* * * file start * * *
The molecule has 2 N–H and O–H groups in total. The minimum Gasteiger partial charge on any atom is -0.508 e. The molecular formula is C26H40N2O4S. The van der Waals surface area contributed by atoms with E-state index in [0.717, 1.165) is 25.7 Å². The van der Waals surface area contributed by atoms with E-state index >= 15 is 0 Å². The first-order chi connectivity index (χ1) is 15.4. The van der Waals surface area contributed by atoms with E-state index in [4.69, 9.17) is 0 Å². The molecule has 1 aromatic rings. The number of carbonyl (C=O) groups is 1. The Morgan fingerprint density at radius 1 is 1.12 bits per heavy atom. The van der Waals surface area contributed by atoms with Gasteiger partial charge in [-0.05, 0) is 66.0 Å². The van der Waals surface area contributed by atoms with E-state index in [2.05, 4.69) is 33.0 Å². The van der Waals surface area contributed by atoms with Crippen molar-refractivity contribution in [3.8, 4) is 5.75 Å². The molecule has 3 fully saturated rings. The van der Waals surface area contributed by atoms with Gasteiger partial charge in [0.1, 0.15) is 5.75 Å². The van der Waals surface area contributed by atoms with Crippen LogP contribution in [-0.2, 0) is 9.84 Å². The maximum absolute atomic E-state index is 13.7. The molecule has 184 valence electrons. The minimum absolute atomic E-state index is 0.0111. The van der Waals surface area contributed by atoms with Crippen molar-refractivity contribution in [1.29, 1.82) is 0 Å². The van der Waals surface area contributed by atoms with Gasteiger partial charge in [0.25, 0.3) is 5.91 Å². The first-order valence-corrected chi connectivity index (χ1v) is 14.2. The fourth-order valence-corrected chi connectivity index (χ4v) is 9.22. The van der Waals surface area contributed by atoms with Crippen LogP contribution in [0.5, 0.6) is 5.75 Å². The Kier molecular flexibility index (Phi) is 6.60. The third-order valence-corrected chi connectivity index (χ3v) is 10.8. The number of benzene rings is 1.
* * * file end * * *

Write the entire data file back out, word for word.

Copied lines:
The molecule has 2 N–H and O–H groups in total. The minimum Gasteiger partial charge on any atom is -0.508 e. The molecular formula is C26H40N2O4S. The van der Waals surface area contributed by atoms with E-state index in [0.717, 1.165) is 25.7 Å². The van der Waals surface area contributed by atoms with E-state index >= 15 is 0 Å². The first-order chi connectivity index (χ1) is 15.4. The van der Waals surface area contributed by atoms with E-state index in [4.69, 9.17) is 0 Å². The molecule has 1 aromatic rings. The number of carbonyl (C=O) groups is 1. The Morgan fingerprint density at radius 1 is 1.12 bits per heavy atom. The van der Waals surface area contributed by atoms with Gasteiger partial charge in [-0.05, 0) is 66.0 Å². The van der Waals surface area contributed by atoms with E-state index in [2.05, 4.69) is 33.0 Å². The van der Waals surface area contributed by atoms with Crippen molar-refractivity contribution in [3.8, 4) is 5.75 Å². The molecule has 3 fully saturated rings. The van der Waals surface area contributed by atoms with Gasteiger partial charge in [0.1, 0.15) is 5.75 Å². The van der Waals surface area contributed by atoms with Crippen LogP contribution in [-0.2, 0) is 9.84 Å². The maximum absolute atomic E-state index is 13.7. The molecule has 184 valence electrons. The minimum absolute atomic E-state index is 0.0111. The van der Waals surface area contributed by atoms with Crippen molar-refractivity contribution in [1.29, 1.82) is 0 Å². The van der Waals surface area contributed by atoms with Gasteiger partial charge in [0.25, 0.3) is 5.91 Å². The first-order valence-corrected chi connectivity index (χ1v) is 14.2. The fourth-order valence-corrected chi connectivity index (χ4v) is 9.22. The van der Waals surface area contributed by atoms with Crippen LogP contribution in [0.5, 0.6) is 5.75 Å². The Kier molecular flexibility index (Phi) is 6.60. The third-order valence-corrected chi connectivity index (χ3v) is 10.8. The number of benzene rings is 1.